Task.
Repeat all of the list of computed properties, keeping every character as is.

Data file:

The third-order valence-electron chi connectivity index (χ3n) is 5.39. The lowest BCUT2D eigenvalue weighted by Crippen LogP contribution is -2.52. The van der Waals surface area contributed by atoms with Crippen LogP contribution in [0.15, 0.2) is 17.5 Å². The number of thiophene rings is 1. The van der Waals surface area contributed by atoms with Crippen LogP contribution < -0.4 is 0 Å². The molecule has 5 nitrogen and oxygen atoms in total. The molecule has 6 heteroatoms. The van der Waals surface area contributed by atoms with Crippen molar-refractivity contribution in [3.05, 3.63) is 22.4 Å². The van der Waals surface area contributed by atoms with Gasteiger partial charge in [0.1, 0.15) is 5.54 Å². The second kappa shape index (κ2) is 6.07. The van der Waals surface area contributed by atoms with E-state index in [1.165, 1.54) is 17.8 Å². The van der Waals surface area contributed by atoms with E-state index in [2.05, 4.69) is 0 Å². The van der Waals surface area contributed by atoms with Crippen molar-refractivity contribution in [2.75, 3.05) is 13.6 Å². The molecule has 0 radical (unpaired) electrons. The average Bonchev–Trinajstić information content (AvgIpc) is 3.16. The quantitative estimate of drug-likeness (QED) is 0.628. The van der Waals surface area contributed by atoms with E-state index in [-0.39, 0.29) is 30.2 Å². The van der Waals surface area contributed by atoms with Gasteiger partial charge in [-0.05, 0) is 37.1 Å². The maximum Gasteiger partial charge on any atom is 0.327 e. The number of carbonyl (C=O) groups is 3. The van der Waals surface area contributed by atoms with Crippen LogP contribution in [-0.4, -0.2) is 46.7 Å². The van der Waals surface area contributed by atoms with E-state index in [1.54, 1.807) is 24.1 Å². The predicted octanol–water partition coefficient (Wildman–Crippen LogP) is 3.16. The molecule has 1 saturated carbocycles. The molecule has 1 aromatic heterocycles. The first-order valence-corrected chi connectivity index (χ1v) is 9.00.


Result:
The third-order valence-electron chi connectivity index (χ3n) is 5.39. The lowest BCUT2D eigenvalue weighted by Crippen LogP contribution is -2.52. The van der Waals surface area contributed by atoms with Crippen LogP contribution in [0.15, 0.2) is 17.5 Å². The number of thiophene rings is 1. The van der Waals surface area contributed by atoms with Crippen LogP contribution < -0.4 is 0 Å². The molecule has 5 nitrogen and oxygen atoms in total. The molecule has 6 heteroatoms. The van der Waals surface area contributed by atoms with Crippen molar-refractivity contribution in [3.05, 3.63) is 22.4 Å². The van der Waals surface area contributed by atoms with Gasteiger partial charge in [0.1, 0.15) is 5.54 Å². The second kappa shape index (κ2) is 6.07. The van der Waals surface area contributed by atoms with E-state index in [1.165, 1.54) is 17.8 Å². The van der Waals surface area contributed by atoms with E-state index in [2.05, 4.69) is 0 Å². The van der Waals surface area contributed by atoms with Crippen molar-refractivity contribution in [2.75, 3.05) is 13.6 Å². The molecule has 0 radical (unpaired) electrons. The average Bonchev–Trinajstić information content (AvgIpc) is 3.16. The quantitative estimate of drug-likeness (QED) is 0.628. The van der Waals surface area contributed by atoms with E-state index in [-0.39, 0.29) is 30.2 Å². The van der Waals surface area contributed by atoms with Gasteiger partial charge in [-0.05, 0) is 37.1 Å². The maximum Gasteiger partial charge on any atom is 0.327 e. The number of carbonyl (C=O) groups is 3. The van der Waals surface area contributed by atoms with Crippen LogP contribution in [-0.4, -0.2) is 46.7 Å². The van der Waals surface area contributed by atoms with E-state index in [1.54, 1.807) is 24.1 Å². The predicted octanol–water partition coefficient (Wildman–Crippen LogP) is 3.16. The molecule has 1 saturated carbocycles. The molecule has 1 aromatic heterocycles. The first-order valence-corrected chi connectivity index (χ1v) is 9.00.